Five years ago today, Japan was hit by a huge earthquake and tsunami, resulting in the Fukushima reactor meltdowns. Where do things stand today? Here’s a quick wrap-up:
Compensation. The Tokyo Electric Power Company (TEPCO), the utility operating the reactors, now estimates that it will pay $56 billion in compensation to victims.
Clean-up. The plant has been stabilized, according to the Washington Post. TEPCO has a plan to construct a 1500 foot frozen ice dam around the plant to keep radioactive water from contaminating the groundwater. Government regulators have rejected the plan and are considering other options. No one knows what to do with the highly radioactive reactor itself, or even with the 700 million cubic feet of contaminated soil that has been collected around the area. The full clean-up may take forty years.
Nuclear industry. In August, Japan restarted its first nuclear reactor since the accident. By the beginning of this month, the third reactor had been restarted.
Cost-benefit analysis of nuclear safety. How much would it have been worth spending to prevent the accident? The answer is: a lot. A conservative estimate would be $200 million extra at the affected facilities.
Here’s a very rough calculation: It looks like total costs, including clean-up, are going to be in the neighborhood of $100 billion. Suppose we consider the earthquake and tsunami to be a one in 10,000 year event. (The risk was probably ten or twelve times higher, but I’m being conservative.) Then it would have been worth spending $10 million per year of reactor operation, or figuring a 40-year reactor life, $400 million more to protect the reactor against the risk, or maybe around half of that with discounting. In retrospect, I’m sure TEPCO wishes it had spent the money then, rather than paying the piper now.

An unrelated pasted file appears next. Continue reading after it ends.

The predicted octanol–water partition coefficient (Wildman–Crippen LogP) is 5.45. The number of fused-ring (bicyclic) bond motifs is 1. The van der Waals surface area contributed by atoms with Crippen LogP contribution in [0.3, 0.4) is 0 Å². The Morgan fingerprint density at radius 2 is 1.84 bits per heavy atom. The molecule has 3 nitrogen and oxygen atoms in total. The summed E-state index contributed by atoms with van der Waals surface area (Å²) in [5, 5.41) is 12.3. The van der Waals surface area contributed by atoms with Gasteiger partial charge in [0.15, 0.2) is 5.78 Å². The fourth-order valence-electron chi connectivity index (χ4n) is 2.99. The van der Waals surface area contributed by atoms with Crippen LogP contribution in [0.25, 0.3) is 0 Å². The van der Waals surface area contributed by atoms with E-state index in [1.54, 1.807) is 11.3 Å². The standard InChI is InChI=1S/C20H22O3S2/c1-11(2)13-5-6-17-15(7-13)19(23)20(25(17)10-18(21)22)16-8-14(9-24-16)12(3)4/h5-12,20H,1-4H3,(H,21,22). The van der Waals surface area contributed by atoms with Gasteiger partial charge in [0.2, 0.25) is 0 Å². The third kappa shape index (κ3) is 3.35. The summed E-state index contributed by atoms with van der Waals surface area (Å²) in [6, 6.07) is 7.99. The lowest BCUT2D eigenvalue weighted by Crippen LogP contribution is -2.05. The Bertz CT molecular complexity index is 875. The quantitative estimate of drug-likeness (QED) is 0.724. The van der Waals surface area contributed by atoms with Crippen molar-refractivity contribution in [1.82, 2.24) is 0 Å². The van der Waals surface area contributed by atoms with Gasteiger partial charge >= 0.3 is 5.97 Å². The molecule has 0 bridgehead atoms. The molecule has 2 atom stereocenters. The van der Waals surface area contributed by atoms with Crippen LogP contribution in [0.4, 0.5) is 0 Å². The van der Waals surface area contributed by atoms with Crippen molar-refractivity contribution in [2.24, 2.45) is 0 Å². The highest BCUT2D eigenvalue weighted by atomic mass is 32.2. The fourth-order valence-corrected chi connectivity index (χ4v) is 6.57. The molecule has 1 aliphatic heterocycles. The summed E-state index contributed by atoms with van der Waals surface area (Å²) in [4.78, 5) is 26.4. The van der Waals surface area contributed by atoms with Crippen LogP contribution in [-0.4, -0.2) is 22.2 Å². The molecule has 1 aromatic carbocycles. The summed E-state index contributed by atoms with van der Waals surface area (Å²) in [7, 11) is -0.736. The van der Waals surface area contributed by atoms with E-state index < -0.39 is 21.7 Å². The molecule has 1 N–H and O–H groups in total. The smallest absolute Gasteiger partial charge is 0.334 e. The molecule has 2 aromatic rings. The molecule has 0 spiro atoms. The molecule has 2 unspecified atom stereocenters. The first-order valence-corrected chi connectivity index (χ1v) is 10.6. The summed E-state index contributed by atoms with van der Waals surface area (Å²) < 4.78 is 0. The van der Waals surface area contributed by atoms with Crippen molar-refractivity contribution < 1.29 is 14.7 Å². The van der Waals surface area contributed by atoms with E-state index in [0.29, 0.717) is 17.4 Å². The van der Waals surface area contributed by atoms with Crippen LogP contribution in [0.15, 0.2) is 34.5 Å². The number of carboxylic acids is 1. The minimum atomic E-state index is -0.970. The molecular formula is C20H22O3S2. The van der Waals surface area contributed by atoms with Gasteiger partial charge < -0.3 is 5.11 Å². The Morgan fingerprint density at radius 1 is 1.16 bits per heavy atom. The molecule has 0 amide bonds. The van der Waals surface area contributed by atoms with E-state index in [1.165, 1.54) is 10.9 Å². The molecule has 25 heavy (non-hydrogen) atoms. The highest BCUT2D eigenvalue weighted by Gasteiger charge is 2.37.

One lesson is that even risks that seem tiny can be worth spending serious money to address if the consequences are large enough. A problem in the U.S. is that the companies running reactors benefit from liability caps, so almost all the tab will be picked up by the government. This obviously decreases their safety incentives. That puts more of the burden of assuring safety on the NRC, which hasn’t been the most vigilant of regulators.
Cross-posted from the environmental law and policy blog Legal Planet.